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Journal Article

Citation

Lord H, Mahoney JL. Dev. Psychol. 2007; 43(6): 1321-1333.

Affiliation

Department of Psychology, Yale University, New Haven, CT 06511, USA. Lord.Heather@bcg.com

Copyright

(Copyright © 2007, American Psychological Association)

DOI

10.1037/0012-1649.43.6.1321

PMID

18020814

Abstract

This longitudinal study evaluated associations among official rates of neighborhood crime, academic performance, and aggression in a sample of 581 children in 1st-3rd grade (6.3-10.6 years old). It was hypothesized that the influence of crime depends on children's unsupervised exposure to the neighborhood context through self-care. Average weekly hours in self-care were trichotomized into low (0-3), moderate (4-9), and high (10-15). Moderate and high amounts of self-care were linked to increased aggression and decreased academic performance for children from high-crime areas (11,230 crimes per 100,000 persons) but not average-crime areas, when the authors controlled for neighborhood, family, and child covariates. In high-crime areas, academic outcomes were more favorable when self-care occurred in combination with after-school program participation.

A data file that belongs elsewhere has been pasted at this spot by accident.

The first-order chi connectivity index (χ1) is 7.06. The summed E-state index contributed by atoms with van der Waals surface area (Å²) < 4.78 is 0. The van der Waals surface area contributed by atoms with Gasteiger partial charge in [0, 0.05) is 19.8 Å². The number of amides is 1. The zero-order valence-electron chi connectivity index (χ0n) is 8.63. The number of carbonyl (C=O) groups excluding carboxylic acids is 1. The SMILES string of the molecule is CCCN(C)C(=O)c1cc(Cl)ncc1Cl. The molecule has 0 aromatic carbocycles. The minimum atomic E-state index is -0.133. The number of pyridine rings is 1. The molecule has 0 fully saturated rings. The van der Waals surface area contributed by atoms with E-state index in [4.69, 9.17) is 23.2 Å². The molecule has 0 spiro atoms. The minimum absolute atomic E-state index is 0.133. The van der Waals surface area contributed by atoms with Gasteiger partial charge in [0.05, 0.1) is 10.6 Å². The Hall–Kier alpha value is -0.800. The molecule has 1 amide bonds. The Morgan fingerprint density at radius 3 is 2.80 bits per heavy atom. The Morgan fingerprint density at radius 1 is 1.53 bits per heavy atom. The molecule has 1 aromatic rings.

Language: en

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